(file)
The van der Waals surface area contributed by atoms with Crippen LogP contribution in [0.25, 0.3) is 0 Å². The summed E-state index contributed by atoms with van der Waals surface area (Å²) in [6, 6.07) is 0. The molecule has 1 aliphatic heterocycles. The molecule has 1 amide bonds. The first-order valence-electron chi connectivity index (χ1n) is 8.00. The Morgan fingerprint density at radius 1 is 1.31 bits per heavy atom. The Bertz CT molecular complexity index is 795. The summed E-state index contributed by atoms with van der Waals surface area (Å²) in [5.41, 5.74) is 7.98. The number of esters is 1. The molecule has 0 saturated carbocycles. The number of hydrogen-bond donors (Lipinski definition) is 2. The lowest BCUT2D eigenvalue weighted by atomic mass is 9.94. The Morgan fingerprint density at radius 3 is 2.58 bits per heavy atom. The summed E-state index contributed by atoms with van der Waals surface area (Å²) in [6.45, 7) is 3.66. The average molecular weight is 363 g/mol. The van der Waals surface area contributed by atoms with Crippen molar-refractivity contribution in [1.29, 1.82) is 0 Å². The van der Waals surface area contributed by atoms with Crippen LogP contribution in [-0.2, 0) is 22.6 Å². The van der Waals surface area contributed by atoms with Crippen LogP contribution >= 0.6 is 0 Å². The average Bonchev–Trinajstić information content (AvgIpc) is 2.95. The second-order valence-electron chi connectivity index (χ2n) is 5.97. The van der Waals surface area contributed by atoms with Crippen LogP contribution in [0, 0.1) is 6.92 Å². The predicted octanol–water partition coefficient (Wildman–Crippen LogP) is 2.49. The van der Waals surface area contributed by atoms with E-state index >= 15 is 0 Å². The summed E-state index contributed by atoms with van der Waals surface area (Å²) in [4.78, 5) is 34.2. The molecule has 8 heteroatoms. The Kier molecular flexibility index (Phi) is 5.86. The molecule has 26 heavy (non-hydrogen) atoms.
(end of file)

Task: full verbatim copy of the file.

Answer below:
The van der Waals surface area contributed by atoms with Crippen LogP contribution in [0.25, 0.3) is 0 Å². The summed E-state index contributed by atoms with van der Waals surface area (Å²) in [6, 6.07) is 0. The molecule has 1 aliphatic heterocycles. The molecule has 1 amide bonds. The first-order valence-electron chi connectivity index (χ1n) is 8.00. The Morgan fingerprint density at radius 1 is 1.31 bits per heavy atom. The Bertz CT molecular complexity index is 795. The summed E-state index contributed by atoms with van der Waals surface area (Å²) in [5.41, 5.74) is 7.98. The number of esters is 1. The molecule has 0 saturated carbocycles. The number of hydrogen-bond donors (Lipinski definition) is 2. The lowest BCUT2D eigenvalue weighted by atomic mass is 9.94. The Morgan fingerprint density at radius 3 is 2.58 bits per heavy atom. The summed E-state index contributed by atoms with van der Waals surface area (Å²) in [6.45, 7) is 3.66. The average molecular weight is 363 g/mol. The van der Waals surface area contributed by atoms with Crippen molar-refractivity contribution in [1.29, 1.82) is 0 Å². The van der Waals surface area contributed by atoms with Crippen LogP contribution in [-0.2, 0) is 22.6 Å². The van der Waals surface area contributed by atoms with Crippen LogP contribution >= 0.6 is 0 Å². The average Bonchev–Trinajstić information content (AvgIpc) is 2.95. The second-order valence-electron chi connectivity index (χ2n) is 5.97. The van der Waals surface area contributed by atoms with Crippen LogP contribution in [0, 0.1) is 6.92 Å². The predicted octanol–water partition coefficient (Wildman–Crippen LogP) is 2.49. The van der Waals surface area contributed by atoms with E-state index >= 15 is 0 Å². The summed E-state index contributed by atoms with van der Waals surface area (Å²) in [4.78, 5) is 34.2. The molecule has 8 heteroatoms. The Kier molecular flexibility index (Phi) is 5.86. The molecule has 26 heavy (non-hydrogen) atoms.